The Tucson's redesign is handsome, if a bit conservative.

Caption by / Photo by Chris Paukert/CNET

It's easy to see how much design DNA is shared between this vehicle and its Santa Fe big brother.

Caption by / Photo by Chris Paukert/CNET

A tapered greenhouse and blacked-out rear privacy glass lend the Tucson an athletic profile.

Caption by / Photo by Chris Paukert/CNET

Dark trim makes it seem like the headlamps snug up directly to the five-pointed grille's slats.

Caption by / Photo by Chris Paukert/CNET

A tailgate that extends all the way to the bumper hints at Tucson's easy-to-access cargo bay.

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The Eco's 225/60 H-rated tires and alloy wheels look significantly meeker than the Tucson Sport and Limited models' 19-inch running gear.

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The way the D-pillar flares outward suggests poor rear visibility, but thanks to clever mirrors, it's not bad.

Caption by / Photo by Chris Paukert/CNET

Halogen projector headlamps are standard equipment on most trims, but HID units are available on the range-topping Limited.

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Whistle-shaped tail lamps gain LED illumination in Limited trim.

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Alloy wheels are standard across the Tucson line, as is a tidy 34.9-foot turning circle regardless of model.

Caption by / Photo by Chris Paukert/CNET

Cleverly integrated blind-spot mirrors are a low-tech but very effective solution to rear visibility issues.

Caption by / Photo by Chris Paukert/CNET

The Eco's cabin has plenty of disappointing materials that the Tucson's higher-level trims do without.

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Analog gauges are easy to read, and steering-wheel controls are simple to use.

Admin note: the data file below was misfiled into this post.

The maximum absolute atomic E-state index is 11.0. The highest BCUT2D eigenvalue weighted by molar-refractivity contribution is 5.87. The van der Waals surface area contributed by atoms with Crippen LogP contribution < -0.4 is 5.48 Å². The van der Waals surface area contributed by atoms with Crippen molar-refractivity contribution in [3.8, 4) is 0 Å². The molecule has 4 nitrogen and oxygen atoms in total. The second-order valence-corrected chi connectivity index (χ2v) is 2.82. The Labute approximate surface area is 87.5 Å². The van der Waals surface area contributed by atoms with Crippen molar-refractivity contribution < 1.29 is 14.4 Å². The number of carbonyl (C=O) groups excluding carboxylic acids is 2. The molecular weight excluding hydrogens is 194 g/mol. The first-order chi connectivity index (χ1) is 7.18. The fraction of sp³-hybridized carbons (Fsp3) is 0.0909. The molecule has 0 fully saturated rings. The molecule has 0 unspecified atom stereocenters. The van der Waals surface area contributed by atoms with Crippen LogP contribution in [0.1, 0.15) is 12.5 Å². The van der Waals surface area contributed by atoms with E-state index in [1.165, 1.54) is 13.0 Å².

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Front-seat comfort is good. Cloth is the only upholstery available with Eco models.

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The rear seat has an adjustable backrest, which is a nice touch.

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A pair of squared-off exhaust tips poke out from beneath the rear fascia.

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No fancy electronic gearshift here -- if it ain't broke, don't fix it.

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A milquetoast 5-inch color touchscreen handles audio chores. Regrettably, a larger screen with navigation is only available on the top-flight Limited model.

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Graphics are clear and easy to read, albeit drab-looking.

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A rear-view camera is standard on all Tucson models, including dynamic parking lines.

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With the rear seats folded, cargo space nearly doubles to 61.9 cubic feet.

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With the rear seats in use, cargo space is 31 cubic feet.

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The Eco's seats are clad in stain- and odor-resistant Yes Essentials fabric.

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A large center console cubby features a pair of 12V outlets, and more importantly, a USB input and mini-audio jack.

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Although it's hard to imagine a scenario in which it'd be used, the Tucson features hill-descent control. The drive-mode selector, however, is likely to see more frequent usage.

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Steering wheel controls are helpful and intuitive.

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Badging is the only real visual telltale that this Tucson is an Eco model.

Caption by / Photo by Chris Paukert/CNET

T-GDI stands for "Turbocharged-Gasoline Direct Injection"

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This thoroughly modern 1.6-liter powertrain puts out good numbers, but falls down when it comes to refinement.

Caption by / Photo by Chris Paukert/CNET
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